Jamil Demby is an #AthleteAnd a human being who wants to make the world a better place

THOUSAND OAKS, Calif. – With two years in the NFL under his belt, Rams offensive lineman Jamil Demby sought out ways to productively spend his second offseason as a pro.

One of his solutions: Attend the NFL Players Association's (NFLPA) #AthleteAnd workshop Feb. 11 in Washington D.C.

"Going into my second offseason, I've noticed we've had, from being a college athlete to an NFL athlete, more time to get your hands into different things in the offseason, so I wanted to use that time wisely," Demby told theRams.com last week. "Not just working out, working on my body, things of that nature, but also to work on my life off the field and bridge that gap."

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Demby was one of more than 40 active and former NFL players who attended the second annual day-long event, which aims to show participants how they can leverage their playing careers into professional growth opportunities for life after football.

Besides current and former NFL players, the workshop also featured sports union officials from the MLBPA, MLSPA, NBPA and NHLPA engaging with professionals from various industries and NFLPA Executive Director DeMaurice Smith through roundtable discussions, interactive learning labs and more, according to a press release from the NFLPA.

"One of the messages we impress upon our player members is that they are more than just athletes and they have the power to shift the narrative by telling their story," NFLPA Senior Player Manager Dior Ginyard said in the release. "The #AthleteAnd Workshop is another way for them to gain confidence to define their identities beyond sports so that they can write their own endings to the phrase 'Athlete And _.'"

Ginyard was the one who brought the workshop to Demby's attention and got him thinking about how he could fill in that blank. That thought process was aided further by two impactful panel discussions, one led by Jameel McClain and another by Chase Minnifield.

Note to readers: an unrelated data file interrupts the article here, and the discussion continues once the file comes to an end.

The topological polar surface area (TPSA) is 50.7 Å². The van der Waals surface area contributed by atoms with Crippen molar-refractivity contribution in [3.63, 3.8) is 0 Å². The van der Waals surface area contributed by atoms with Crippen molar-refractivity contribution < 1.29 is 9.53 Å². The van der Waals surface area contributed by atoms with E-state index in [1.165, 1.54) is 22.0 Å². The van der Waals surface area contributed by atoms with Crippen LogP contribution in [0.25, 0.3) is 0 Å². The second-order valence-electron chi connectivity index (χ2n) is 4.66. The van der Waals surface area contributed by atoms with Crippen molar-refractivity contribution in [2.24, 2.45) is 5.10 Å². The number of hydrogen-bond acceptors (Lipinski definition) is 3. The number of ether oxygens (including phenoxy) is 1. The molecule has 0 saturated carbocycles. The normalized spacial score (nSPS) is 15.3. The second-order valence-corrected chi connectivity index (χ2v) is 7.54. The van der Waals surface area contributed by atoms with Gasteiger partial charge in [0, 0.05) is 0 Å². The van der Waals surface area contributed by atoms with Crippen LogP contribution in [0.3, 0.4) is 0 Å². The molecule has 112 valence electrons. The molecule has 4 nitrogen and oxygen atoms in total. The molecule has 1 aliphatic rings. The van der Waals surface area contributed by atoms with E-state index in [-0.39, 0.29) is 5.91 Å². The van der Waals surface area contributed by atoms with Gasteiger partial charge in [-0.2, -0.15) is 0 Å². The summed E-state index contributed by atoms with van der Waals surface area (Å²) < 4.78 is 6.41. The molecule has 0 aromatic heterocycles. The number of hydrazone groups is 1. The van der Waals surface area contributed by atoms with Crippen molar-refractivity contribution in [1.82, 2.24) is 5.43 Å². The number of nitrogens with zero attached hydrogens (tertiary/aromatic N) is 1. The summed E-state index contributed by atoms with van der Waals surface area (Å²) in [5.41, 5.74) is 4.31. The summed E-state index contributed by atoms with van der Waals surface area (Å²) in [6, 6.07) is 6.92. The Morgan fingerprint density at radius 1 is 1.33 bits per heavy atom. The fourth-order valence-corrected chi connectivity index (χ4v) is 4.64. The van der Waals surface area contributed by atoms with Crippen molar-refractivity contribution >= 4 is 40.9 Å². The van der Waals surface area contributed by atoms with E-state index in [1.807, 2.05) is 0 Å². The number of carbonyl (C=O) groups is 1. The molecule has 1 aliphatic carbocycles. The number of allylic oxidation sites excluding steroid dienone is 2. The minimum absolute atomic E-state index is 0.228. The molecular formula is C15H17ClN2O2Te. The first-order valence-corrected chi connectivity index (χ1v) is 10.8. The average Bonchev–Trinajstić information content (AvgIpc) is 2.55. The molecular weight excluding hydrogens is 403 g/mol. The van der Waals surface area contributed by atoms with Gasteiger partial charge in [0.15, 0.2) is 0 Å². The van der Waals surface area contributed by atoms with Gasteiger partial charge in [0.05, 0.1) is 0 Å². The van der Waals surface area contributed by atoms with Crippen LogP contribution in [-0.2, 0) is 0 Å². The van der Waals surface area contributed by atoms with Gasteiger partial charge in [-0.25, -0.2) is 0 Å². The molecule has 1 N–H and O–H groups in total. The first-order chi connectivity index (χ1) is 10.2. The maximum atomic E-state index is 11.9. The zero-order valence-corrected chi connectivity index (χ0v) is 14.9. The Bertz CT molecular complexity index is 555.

McClain and Minnifield both transitioned successfully into life after football as former players turned entrepreneurs.

McClain, who played seven NFL seasons from 2008-14, is now the Baltimore Ravens' director of player engagement and also serves as the CEO of 53 Families Foundation, Inc., whose mission is to help youth be successful by assisting in providing basic needs such as shelter, food and clothing.

Minnifield, meanwhile, is a former defensive back for the Washington Redskins and now the CEO of Helping Hand L.L.C., which provides managers in the student housing industry with security services, commercial cleaning, commercial painting and waste management services. Minnifield is also president of EZ Turn, a mobile app designed to create a more efficient experience for property staff, vendors and students when student housing turns over.

"They talked about how they transitioned from football to business, and all the different little things that you might not even think they had to go through, the different people they had to deal with," Demby said. "It was great information. It motivated me a lot to use my platform to do bigger things."

He also got a lot of value out of hearing from former players who successfully moved into media careers after football. That panel discussion featured insight from former Super Bowl champion Spencer Paysinger, currently the producer of the CW TV show "All American," and Cameron Lynch, who recently served as a color analyst on the March 2 radio broadcast for the XFL's Tampa Bay Vipers.

"Just really opened my eyes to a lot of things," Demby said.

Taking that information back with him to Los Angeles, Demby already has some ideas for ways he can use his platform to set up his career after football while he's still playing.

"My biggest passion, and I think I had to re-discover myself about this passion, is making the world a better place," Demby said. "Real estate, motivational speaking, clothing, all of those can tie into a message that can make the world a better place and bring people together. Whether it's making neighborhoods I have back home better, motivational speaking, having camps and kids getting free shirts and my brother having his message, which is SST, survive, strive and thrive, (on it). All those things can tie into making the world a better place."

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